Kip Tips


How to Turn In a Leased Vehicle Early

Jessica L. Anderson

There a companies that can help you transfer a lease to someone else.



Getting out of a lease early can cost a bundle. Leasing companies typically demand termination fees of $300 to $500, plus a few months’ worth of payments.

DOWNLOAD: The Kip Tips iPad App

The easiest way out is a lease transfer. Companies such as SwapALease and LeaseTrader match people who want to get out of their leases with folks who want to get into a short-term lease. You can list your ride for $60 to $175, depending on the type of advertisement; in some cases, you’ll pay a transfer fee of about $150 once you find a taker. (Some lease companies charge a separate fee.) The swap company handles the paperwork, after which the new lessee takes over end-of-lease obligations.

If the market price of your vehicle is higher than the buyout figure your lease company gives you, you could purchase the car and sell it for a profit. Tarry Shebesta, president of LeaseCompare.com, says that with the short supply of used cars, you could come out ahead, especially late in your lease.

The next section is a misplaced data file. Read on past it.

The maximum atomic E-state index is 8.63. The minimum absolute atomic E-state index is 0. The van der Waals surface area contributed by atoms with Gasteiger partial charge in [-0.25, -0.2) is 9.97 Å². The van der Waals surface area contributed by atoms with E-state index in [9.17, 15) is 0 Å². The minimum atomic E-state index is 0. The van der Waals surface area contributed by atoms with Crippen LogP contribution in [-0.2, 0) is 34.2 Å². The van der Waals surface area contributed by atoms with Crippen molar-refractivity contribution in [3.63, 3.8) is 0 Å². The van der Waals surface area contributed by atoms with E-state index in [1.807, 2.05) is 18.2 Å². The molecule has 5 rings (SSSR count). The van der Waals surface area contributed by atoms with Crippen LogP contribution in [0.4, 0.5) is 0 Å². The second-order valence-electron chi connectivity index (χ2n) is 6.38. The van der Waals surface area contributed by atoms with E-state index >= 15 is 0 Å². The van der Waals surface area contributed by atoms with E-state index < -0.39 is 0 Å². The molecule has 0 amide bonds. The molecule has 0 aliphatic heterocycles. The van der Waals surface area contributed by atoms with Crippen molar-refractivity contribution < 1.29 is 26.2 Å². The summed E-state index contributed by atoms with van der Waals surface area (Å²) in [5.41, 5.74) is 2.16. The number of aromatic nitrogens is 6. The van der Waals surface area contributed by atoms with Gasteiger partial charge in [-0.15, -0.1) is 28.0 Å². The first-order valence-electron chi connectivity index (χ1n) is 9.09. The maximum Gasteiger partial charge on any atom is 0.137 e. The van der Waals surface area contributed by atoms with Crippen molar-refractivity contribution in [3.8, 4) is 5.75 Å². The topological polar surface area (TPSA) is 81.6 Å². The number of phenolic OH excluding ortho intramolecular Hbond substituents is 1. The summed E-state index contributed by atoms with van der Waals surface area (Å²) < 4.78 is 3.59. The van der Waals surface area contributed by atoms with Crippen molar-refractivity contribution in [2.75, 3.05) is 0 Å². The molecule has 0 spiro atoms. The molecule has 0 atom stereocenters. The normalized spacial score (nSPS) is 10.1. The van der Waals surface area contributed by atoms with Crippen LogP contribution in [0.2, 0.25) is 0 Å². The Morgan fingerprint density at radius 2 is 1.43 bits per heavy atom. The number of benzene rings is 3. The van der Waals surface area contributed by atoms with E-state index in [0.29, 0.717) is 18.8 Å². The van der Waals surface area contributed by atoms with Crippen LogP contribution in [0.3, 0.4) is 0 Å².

This article first appeared in Kiplinger's Personal Finance magazine. For more help with your personal finances and investments, please subscribe to the magazine. It might be the best investment you ever make.


Editor's Picks From Kiplinger


You can get valuable updates like Kip Tips from Kiplinger sent directly to your e-mail. Simply enter your e-mail address and click "sign up."

More Sponsored Links


DISCUSS

Permission to post your comment is assumed when you submit it. The name you provide will be used to identify your post, and NOT your e-mail address. We reserve the right to excerpt or edit any posted comments for clarity, appropriateness, civility, and relevance to the topic.
View our full privacy policy


Advertisement

Market Update

Advertisement

Featured Videos From Kiplinger